Type 2 diabetes means you are more likely to get nerve damage, or neuropathy. Neuropathy can cause pain – this is called neuropathic pain.
NICE has produced separate guidance and information for the public on medicines for neuropathic pain – see other NICE guidance for more information.
Gastroparesis is a type of nerve problem that affects the stomach. It can make you feel full and bloated even after eating a small amount of food, and can cause vomiting.
Your doctor may also offer you medicines to help with vomiting – if so, they should explain about the possible risks and benefits of taking these medicines.
If these treatments don't help or aren't suitable for you, you may be referred to a specialist.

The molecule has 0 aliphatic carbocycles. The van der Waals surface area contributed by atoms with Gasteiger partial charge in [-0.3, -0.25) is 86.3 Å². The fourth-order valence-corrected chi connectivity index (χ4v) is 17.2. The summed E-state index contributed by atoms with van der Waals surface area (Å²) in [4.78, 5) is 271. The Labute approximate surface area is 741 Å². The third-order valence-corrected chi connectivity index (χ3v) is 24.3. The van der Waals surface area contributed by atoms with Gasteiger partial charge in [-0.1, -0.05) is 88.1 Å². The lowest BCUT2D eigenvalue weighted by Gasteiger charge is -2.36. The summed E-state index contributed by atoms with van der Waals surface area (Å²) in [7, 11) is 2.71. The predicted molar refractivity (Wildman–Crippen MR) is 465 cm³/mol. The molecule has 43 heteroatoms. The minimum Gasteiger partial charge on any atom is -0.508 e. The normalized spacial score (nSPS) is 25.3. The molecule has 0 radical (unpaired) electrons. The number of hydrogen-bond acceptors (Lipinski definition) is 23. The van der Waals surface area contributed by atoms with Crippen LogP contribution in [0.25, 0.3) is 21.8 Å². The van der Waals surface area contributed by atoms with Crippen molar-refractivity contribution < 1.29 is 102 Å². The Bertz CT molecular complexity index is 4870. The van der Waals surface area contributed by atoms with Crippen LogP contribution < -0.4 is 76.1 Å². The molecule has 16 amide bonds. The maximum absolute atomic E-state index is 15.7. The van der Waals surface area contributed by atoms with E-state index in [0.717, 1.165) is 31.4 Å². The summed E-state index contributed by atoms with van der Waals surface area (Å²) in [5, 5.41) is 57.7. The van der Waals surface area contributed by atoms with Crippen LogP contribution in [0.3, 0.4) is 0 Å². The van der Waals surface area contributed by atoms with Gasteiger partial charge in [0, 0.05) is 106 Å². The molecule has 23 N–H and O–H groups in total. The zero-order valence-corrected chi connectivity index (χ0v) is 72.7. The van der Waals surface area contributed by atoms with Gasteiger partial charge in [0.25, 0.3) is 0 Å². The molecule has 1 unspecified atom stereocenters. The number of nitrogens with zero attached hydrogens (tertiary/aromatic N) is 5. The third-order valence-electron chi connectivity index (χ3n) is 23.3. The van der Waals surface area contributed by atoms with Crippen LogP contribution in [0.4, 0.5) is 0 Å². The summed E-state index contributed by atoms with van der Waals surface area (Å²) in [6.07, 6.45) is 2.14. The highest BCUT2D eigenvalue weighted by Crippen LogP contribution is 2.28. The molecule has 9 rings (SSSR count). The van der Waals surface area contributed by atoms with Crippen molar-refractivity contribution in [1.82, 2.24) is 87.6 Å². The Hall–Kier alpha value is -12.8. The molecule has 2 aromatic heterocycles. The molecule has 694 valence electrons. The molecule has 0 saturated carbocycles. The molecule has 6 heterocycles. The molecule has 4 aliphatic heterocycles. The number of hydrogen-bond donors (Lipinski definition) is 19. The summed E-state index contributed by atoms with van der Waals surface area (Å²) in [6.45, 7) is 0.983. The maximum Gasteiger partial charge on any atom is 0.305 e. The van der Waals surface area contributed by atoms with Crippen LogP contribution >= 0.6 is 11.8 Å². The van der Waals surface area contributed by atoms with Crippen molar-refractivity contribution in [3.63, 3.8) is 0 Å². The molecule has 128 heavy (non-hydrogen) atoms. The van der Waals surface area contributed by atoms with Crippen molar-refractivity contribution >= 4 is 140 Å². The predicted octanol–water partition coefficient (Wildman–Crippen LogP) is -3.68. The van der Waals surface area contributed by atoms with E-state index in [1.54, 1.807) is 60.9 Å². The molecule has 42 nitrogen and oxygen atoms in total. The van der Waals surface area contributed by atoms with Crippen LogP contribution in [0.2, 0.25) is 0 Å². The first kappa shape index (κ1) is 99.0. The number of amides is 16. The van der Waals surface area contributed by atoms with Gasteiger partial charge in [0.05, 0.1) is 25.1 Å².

At the time of publication, some medicines for treating gastroparesis may be recommended for 'off-label' use in this guideline. Your doctor should tell you this and explain what it means for you.
Questions to ask about gastroparesis
What causes gastroparesis?
What can I do to reduce or stop vomiting?
What medicines can I try? How will they help?
What are the side effects of these medicines? What should I do if I get any side effects?
Erection problems (also called erectile dysfunction) are quite common in men with type 2 diabetes. If you wish, your doctor or nurse should talk to you about this at your annual review. If you would like treatment you should be given medicine that can help, if this is suitable for you. If this doesn't work, your doctor can refer you to a specialist clinic.
Talk to your doctor or nurse if you have diarrhoea (particularly at night) or problems emptying your bladder fully. Also tell them if you are worried about other symptoms such as sweating a lot, or if you start to have hypos without the usual warning signs. These symptoms may be caused by nerve problems, and you might need further tests and treatment.